Interviewer subpage 12

Ruby Dee
“How did the actor within you find her way to the stage and screen?”

“Like magnets we are drawn toward something and may not even know why. I think I was preparing to be an actor before I ever knew it. Growing up in Harlem, I was an inquisitive child and keyed into a life of hard times and struggle—poverty and bread lines, street riots, cops beaten’ people, gangsters. And I was also an avid reader from a very early age. I sensed the truth in stories and poetry and understood the connection between literature and real life. I believe all of this profoundly informed my acting.”

“You mean you understood the power of theater to reflect and influence the human condition?”

“Yes exactly. I understood the relationship between life’s struggles and the presentation of words and stories to enhance consciousness about how we live and relate to each other. The people I met in American Negro Theater helped me understand that on the stage. I didn’t really have to do more than relate my life experience and who I was to the character I was portraying. If you don’t be black, then who do you be?”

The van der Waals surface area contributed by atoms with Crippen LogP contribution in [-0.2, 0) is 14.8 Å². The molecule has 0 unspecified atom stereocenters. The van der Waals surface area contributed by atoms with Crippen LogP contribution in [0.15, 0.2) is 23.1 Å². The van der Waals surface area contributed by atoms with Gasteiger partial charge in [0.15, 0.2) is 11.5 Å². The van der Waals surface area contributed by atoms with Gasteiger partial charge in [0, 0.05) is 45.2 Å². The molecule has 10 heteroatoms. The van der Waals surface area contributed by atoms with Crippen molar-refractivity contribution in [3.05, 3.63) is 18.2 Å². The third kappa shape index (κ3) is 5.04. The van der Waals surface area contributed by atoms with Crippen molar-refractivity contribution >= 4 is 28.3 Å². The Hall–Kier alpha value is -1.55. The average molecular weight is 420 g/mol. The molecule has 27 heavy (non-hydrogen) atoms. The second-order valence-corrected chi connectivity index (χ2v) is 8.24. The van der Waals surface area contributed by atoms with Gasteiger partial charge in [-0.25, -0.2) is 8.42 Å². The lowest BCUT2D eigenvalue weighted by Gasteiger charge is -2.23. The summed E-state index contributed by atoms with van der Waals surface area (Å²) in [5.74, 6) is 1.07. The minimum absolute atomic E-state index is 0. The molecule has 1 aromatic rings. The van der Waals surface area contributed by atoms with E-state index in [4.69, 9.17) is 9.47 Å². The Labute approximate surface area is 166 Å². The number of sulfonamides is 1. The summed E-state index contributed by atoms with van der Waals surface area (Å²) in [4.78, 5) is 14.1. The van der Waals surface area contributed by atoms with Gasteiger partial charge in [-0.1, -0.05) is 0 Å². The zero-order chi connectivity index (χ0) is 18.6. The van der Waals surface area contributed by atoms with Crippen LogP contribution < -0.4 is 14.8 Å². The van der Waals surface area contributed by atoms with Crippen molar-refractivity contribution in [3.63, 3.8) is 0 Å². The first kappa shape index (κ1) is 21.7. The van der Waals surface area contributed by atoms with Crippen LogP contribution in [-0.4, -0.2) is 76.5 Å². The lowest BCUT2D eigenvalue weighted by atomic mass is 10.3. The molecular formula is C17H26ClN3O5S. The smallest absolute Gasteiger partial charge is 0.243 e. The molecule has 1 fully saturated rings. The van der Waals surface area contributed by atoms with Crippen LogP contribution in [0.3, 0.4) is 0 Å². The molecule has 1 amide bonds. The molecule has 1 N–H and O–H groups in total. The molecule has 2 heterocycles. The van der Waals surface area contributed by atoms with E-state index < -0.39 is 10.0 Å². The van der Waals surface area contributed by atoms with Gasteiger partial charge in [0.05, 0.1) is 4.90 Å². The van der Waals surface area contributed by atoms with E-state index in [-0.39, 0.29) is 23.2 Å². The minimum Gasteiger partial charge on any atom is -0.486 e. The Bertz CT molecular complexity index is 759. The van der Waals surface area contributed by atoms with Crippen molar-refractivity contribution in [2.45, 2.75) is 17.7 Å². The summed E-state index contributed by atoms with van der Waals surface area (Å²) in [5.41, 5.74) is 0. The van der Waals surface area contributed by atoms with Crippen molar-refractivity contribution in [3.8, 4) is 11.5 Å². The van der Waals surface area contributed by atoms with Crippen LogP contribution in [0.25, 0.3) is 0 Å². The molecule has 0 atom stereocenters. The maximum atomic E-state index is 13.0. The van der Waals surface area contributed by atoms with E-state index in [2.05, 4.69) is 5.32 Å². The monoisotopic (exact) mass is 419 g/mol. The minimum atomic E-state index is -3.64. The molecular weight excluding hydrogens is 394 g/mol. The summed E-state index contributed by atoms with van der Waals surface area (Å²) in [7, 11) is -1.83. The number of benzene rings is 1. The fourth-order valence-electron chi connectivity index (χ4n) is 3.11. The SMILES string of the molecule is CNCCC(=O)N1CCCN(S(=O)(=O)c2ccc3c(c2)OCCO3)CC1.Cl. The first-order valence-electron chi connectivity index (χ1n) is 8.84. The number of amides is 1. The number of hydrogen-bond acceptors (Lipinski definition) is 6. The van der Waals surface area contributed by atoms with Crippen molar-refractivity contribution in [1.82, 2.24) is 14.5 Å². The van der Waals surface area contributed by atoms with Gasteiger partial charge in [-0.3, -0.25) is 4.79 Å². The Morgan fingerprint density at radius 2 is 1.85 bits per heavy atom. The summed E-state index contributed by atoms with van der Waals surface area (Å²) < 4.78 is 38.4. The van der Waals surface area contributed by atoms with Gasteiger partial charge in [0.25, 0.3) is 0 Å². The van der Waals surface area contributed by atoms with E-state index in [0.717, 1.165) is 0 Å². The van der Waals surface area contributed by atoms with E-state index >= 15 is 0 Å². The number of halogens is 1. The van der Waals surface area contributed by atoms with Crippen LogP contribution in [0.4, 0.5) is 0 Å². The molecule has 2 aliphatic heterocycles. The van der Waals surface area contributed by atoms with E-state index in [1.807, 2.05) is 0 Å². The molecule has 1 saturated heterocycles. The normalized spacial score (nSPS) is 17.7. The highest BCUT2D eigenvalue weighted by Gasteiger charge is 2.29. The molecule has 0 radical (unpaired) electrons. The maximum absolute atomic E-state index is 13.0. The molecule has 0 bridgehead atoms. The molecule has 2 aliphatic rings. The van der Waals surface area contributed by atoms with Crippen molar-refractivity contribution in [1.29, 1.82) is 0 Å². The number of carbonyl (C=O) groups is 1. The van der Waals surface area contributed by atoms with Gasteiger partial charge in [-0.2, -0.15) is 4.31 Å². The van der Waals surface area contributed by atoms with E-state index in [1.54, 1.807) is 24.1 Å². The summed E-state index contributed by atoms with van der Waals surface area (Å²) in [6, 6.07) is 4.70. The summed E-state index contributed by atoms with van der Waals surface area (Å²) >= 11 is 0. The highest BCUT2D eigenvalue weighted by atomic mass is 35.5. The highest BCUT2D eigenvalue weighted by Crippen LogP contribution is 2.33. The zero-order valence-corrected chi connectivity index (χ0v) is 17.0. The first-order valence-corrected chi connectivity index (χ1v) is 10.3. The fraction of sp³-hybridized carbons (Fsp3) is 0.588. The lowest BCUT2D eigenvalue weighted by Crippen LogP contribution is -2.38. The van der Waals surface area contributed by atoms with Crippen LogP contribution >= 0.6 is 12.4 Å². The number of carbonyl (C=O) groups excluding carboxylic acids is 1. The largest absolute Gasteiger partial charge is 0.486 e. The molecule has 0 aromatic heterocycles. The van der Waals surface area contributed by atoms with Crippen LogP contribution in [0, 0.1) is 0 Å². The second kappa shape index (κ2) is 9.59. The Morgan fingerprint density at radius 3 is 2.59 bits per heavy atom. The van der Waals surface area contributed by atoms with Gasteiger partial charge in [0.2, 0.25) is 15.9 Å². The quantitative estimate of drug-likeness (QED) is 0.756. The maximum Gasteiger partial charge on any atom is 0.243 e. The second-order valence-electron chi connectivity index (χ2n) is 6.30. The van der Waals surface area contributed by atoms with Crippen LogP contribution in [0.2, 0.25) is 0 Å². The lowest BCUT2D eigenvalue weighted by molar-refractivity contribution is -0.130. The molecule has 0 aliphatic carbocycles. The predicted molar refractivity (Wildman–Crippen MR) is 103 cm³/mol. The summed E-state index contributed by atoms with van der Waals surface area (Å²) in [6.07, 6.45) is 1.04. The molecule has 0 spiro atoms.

“This was the basis of your acting?”

“Yes. I had within me the sensitivity to portray others. What I had learned in Sunday school was astonishingly true. We are each other and we are everybody. Even before acting became for me a discipline, I had the ability to let the character come through me.”